Santa Monica Lookout
Santa Monica Youth Center Recovery Impeded by Internal Battle, Documents Show
By Jason Islas
The former board members claim that de la Torre had repeatedly blocked attempts by the board to make changes to the organization required by the City, which provides 75 percent of PYFC's operating budget.
City staff found problems with the organization's bookkeeping, such as duplicate checks paid to staff members, including de la Torre.
One of those changes was asking de la Torre to step down as executive director of the organization, which helps at-risk youth.
“Oscar charged that we were trying to take PYFC away from him,” Amanda Seward, who had been chair of the PYFC board for three years, wrote in her resignation letter dated December 12, 2012.
“The truth was that the administration of the organization had not been in accordance with the requirements of nonprofit organizations, nor met the best practices required of our major funder,” she wrote.
De la Torre said there were “serious ideological conflicts regarding the future and mission of the organization.
“There was a disagreement over the mission statement where the board members wanted to eliminate advocacy and social justice,” he said, though Seward denies that the board ever wanted to get rid of social justice as part of the organization's ethos.
“This is about power,” de la Torre said. “This is about people wanting to have control over things and people who believe that low income residents and people of color shouldn't have a voice.”
Only a few months ago, Seward was optimistic that the organization, which provides programs and counseling for at-risk youth, would be able to meet the City's requirements.
“It could've been so much and it's sad to see it deteriorate,” she told The Lookout Thursday. “I don't see a happy ending.”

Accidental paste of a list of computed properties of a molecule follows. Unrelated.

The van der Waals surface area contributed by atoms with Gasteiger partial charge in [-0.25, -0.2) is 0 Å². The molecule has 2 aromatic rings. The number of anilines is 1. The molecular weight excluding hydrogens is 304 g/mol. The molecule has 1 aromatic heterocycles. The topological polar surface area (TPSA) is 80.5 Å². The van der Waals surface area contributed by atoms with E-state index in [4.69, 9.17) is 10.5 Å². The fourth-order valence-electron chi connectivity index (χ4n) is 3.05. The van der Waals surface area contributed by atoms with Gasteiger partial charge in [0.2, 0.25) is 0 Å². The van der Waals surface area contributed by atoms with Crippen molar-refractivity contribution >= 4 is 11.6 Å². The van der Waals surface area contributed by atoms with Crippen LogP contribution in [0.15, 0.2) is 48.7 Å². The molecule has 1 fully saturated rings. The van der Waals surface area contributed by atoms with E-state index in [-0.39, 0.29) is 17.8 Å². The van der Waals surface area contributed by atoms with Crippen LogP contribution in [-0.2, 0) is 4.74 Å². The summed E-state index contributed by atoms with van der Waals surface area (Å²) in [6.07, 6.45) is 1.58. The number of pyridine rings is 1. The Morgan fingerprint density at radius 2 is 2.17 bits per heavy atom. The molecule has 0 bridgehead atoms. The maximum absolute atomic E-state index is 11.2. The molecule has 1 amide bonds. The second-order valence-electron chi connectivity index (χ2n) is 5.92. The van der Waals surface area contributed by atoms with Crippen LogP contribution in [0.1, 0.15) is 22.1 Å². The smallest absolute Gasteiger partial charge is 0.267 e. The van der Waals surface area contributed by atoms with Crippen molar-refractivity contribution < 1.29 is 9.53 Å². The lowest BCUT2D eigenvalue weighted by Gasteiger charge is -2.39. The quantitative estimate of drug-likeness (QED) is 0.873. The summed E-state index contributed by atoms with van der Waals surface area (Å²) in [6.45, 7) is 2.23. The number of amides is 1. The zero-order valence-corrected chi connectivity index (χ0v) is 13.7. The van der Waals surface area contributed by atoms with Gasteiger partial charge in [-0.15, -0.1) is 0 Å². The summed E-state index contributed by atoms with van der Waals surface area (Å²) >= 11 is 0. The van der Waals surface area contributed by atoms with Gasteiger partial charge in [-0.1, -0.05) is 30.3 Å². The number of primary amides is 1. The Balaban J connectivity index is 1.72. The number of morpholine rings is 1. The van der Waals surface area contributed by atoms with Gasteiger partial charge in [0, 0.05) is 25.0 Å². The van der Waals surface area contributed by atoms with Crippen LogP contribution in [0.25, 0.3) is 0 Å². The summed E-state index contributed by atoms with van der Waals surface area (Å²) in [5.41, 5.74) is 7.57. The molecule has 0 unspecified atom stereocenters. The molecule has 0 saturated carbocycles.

City staff will recommend to the Council Tuesday that the organization no longer receive the annual grant of over $300,000 that makes up the majority of its funding, citing concerns over mismanagement. ("City May Take Over Santa Monica Youth Nonprofit Organization," January 4)
In her letter, Seward says that there was inadequate oversight over payroll, that at least one employee -- who ended up selling drugs at the center -- was hired without a background check and that there had been a high turnover of staff, all of which indicated a need for new leadership.
In May, the City Council voted to give PYFC until the end of the year to clear up various financial irregularities and administrative problems that City staff had found.
Craig Losoya, one of the board members who stayed on, saw a personal conflict.
“Certain members felt that it would be better for the organization to oust Oscar,” he said, adding that he felt that there was a rush to get de la Torre to sign a letter of resignation.
Former board member Ira McAliley resigned because he felt that on both sides, there was a “fight and defend mentality.
“Instead of engaging in respectful dialogue,” he said, “a culture of mistrust has developed.”
De la Torre had grown distrustful of some members of the board, including Captain Wendell Shirley of the Santa Monica Police Department, according to several of the letters.
Since he was a City employee, de la Torre said that there was “a conflict of interest” for Shirley to be on the board.
De la Torre alleged that a December 7 report by a consultant hired by the City to oversee PYFC's changes was “very biased” and part of a “pattern of bias and perceived discriminatory practices under the authority of City Manager Rod Gould,” calling for an investigation of the City Manager. ("Santa Monica Youth Center Director Files Complaint Against City Manager," January 3)
It wasn't that he was asked to step down that bothered him, de la Torre said.
“I've been trying to step down for the last year. I had to stay on to keep this organization running,” he said. “I didn't like the fact that they were trying to destroy the mission of the organization.”
|copyrightCopyright 1999-2012 surfsantamonica.com. All Rights Reserved.|